Room 18 News
Furry Friend Drive to Benefit the Monroe County Humane Society through December 18
School Wide Field Trip to see Shrek December 18th
Quarter Ends: December 19
Winter Break: December 22 to January 2
Classes Resume: January 5th
Report Cards come home: January 9th
FURRY FRIEND DRIVE
Monday, Dec. 8th, 3:30pm to Thursday, Dec. 18th, 12pm
Rogers School Drop off in Room 18
Our community service project for this season is helping the Bloomington Humane Society by having a Furry Friend Drive. We are collecting new bags of :
· dog food -(Purina or better)– dye free dry or canned
· cat food– (Purina or better)– dye free dry or canned
· dog and cat treats
· dog or Cat toys
· e.g. catnip and washable cat toys
· Kongs or Nyla brand dog toys
· cat litter-not the clumping kind
· towels-clean- old or new
· spare change
Our work this week has followed our pet theme. Students are researching a pet of their choice to write a research guide. We dove in to books and internet searches to help up gather information about caring for our pets. We’re working on our books in sections: interesting facts, a science drawing with labels, diet, movement and behavior. We're practicing reading for information and taking quick notes to help us write our paragraphs next week.
Following our theme of furry friends, our workjobs have had a pet theme. We worked with the book White House Pets. This book tells about all of the varied and odd pets that have lived in the White House. Students worked to identify the main idea of the book and write a brief summary. They worked to identify the animals named in the book and to tell one detail about that animal. They worked to sort animals into categories two different ways. The first time, we sorted the animals in a T-chart into three groups: normal pets, farm animals and zoo animals. The second time, we sorted the animals into a Venn Diagram: lays eggs and has four legs. We’ve been working on learning to distinguish (and clarify some confusion) the difference between a possessive s and plural s in our sign-ins. The book White House Pets gave us a number of opportunities to work with the plural possessive s. To quote a first grader “There sure are a lot of different esses!”
We continue with our daily sign in. Students sign in by reading a sentence on the board, finding the mistakes and writing the sentence correctly. Currently, we are working on identifying question words: who, what, when, why, where, how, does, did and so on that would give a clue as to what the punctuation at the end of the sentence should be. In our sign ins this week, I am writing an answer on the sign in (e.g. The teacher.) and the student try to write a question that could have that answer (e.g. Who made this mess?). We are also working on identifying and writing proper nouns with a capital letter, spelling common sight words correctly and identifying nouns, verbs and adjectives.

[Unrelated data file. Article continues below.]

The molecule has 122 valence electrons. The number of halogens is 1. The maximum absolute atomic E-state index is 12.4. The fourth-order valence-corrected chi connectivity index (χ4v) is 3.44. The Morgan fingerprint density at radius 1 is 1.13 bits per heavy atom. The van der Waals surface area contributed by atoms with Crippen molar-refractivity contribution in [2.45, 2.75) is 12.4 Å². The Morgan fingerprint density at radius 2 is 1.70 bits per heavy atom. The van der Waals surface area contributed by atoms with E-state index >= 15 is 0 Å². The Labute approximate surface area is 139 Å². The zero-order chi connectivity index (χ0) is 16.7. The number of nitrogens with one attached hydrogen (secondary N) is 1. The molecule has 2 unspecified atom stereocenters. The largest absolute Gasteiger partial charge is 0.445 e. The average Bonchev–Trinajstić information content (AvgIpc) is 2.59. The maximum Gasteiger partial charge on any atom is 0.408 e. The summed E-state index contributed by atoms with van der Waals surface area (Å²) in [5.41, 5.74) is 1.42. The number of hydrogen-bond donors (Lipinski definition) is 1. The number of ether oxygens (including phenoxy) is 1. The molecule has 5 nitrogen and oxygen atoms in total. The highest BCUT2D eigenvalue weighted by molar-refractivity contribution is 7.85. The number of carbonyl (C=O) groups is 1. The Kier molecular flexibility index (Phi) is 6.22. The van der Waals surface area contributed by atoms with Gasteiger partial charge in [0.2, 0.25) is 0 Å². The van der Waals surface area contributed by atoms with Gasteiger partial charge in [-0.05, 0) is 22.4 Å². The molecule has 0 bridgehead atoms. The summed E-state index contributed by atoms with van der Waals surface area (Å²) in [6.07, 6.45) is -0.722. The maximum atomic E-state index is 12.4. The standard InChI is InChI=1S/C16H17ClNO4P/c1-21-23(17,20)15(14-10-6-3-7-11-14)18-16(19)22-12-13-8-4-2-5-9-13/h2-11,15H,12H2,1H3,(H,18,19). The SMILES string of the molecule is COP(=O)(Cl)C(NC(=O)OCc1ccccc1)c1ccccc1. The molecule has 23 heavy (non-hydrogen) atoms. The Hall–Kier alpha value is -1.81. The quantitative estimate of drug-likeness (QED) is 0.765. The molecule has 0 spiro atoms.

In reading, we continue to work on developing our prosody or fluency. As experienced readers, we use punctuation automatically. We read a story and use the punctuation to make meaning of the text. For beginning readers, learning to read in phrases is important. The meaning of the test is embedded in a chunk of words, not just in isolated words themselves. The order and the way words are put together in a text, creates the meaning. I am encouraging your child to compare the reading of text to spoken language. When reading text aloud does it have the intonation and prosody we hear in every day conversation with others? In first grade terms, we want to read like we talk. We use strategies as readers so we don’t sound like a robot. We use a storyteller’s voice. We read the punctuation and we practice.
Our binder poems provide us with great opportunity to practice our fluidity. They are familiar pieces so we don’t need to focus on decoding and can focus on the rhythm and flow of the language. You can help your child at home with this strategy is several ways. Read aloud a segment of text to your child. Model how you control your voice to go up and down. Highlight punctuation in the text and discuss what your voice did when you came to the punctuation. It may even help to read it once without intonation or attention to punctuation to see what differences your child is able to notice. Using a pencil, underline a phrase in a sentence and model how the words are said together without a pause. Have your child repeat this phrase for you a few different times until fluency is attained. Give your child a highlighter and ask him/her to highlight all punctuation in a portion of text. Then, go through the text with your child, talking about what their voice should do at each highlighted spot. Finish by having your child read the excerpt aloud.
In Math, we are working on expanding our number sense and understanding of place value. We started making number scrolls as we explore patterns found in numbers. We're using base 10 blocks to help us visual numbers and increase our fluidity adding and subtracting mentally. We're practicing telling time to the hour and half hour and have quarter hours with the expressions quarter past and quarter to . We learned a new game to help us counting coins called Spin and Count. Using a spinner with coin pictures and our took kit coins, children spin and take the amount and add it up. After five spins, the person with the greatest total wins.
We continue our community service project with a food drive for the Bloomington Humane Society. We will be collecting: dog and cat food (dye free, Purina or better) cat litter (non-clumping), towels (clean, old or new), dog toys (Kyla or Nyla brand), catnip and washable cat toys until December 18th. If you’d like to participate you may send items in with your student or just drop them off in Room 18.
Have a great weekend!